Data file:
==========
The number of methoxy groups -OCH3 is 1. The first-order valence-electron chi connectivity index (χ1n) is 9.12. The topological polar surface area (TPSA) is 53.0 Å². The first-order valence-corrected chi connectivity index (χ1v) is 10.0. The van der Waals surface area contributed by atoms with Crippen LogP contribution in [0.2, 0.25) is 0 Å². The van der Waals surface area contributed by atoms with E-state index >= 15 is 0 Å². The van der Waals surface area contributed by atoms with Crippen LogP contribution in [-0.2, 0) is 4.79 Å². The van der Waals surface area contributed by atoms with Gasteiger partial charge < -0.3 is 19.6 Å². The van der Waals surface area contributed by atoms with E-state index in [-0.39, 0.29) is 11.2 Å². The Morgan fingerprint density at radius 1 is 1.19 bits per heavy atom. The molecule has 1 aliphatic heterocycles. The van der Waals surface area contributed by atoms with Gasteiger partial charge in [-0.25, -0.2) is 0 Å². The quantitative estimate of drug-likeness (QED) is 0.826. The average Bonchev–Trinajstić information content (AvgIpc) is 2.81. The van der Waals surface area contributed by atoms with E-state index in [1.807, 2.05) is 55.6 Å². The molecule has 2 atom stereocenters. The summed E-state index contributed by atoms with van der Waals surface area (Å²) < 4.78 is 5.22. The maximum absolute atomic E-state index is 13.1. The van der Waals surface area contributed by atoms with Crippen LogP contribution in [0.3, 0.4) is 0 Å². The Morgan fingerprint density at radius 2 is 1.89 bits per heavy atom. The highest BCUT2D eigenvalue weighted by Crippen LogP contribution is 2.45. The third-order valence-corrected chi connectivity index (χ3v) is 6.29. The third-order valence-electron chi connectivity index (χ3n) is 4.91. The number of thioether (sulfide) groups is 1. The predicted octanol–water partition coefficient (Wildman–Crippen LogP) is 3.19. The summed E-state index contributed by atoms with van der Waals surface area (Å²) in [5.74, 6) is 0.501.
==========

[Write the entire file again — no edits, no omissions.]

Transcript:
The number of methoxy groups -OCH3 is 1. The first-order valence-electron chi connectivity index (χ1n) is 9.12. The topological polar surface area (TPSA) is 53.0 Å². The first-order valence-corrected chi connectivity index (χ1v) is 10.0. The van der Waals surface area contributed by atoms with Crippen LogP contribution in [0.2, 0.25) is 0 Å². The van der Waals surface area contributed by atoms with E-state index >= 15 is 0 Å². The van der Waals surface area contributed by atoms with Crippen LogP contribution in [-0.2, 0) is 4.79 Å². The van der Waals surface area contributed by atoms with Gasteiger partial charge < -0.3 is 19.6 Å². The van der Waals surface area contributed by atoms with E-state index in [-0.39, 0.29) is 11.2 Å². The Morgan fingerprint density at radius 1 is 1.19 bits per heavy atom. The molecule has 1 aliphatic heterocycles. The van der Waals surface area contributed by atoms with Gasteiger partial charge in [-0.25, -0.2) is 0 Å². The quantitative estimate of drug-likeness (QED) is 0.826. The average Bonchev–Trinajstić information content (AvgIpc) is 2.81. The van der Waals surface area contributed by atoms with E-state index in [1.807, 2.05) is 55.6 Å². The molecule has 2 atom stereocenters. The summed E-state index contributed by atoms with van der Waals surface area (Å²) < 4.78 is 5.22. The maximum absolute atomic E-state index is 13.1. The van der Waals surface area contributed by atoms with Crippen LogP contribution in [0.3, 0.4) is 0 Å². The Morgan fingerprint density at radius 2 is 1.89 bits per heavy atom. The highest BCUT2D eigenvalue weighted by Crippen LogP contribution is 2.45. The third-order valence-corrected chi connectivity index (χ3v) is 6.29. The third-order valence-electron chi connectivity index (χ3n) is 4.91. The number of thioether (sulfide) groups is 1. The predicted octanol–water partition coefficient (Wildman–Crippen LogP) is 3.19. The summed E-state index contributed by atoms with van der Waals surface area (Å²) in [5.74, 6) is 0.501.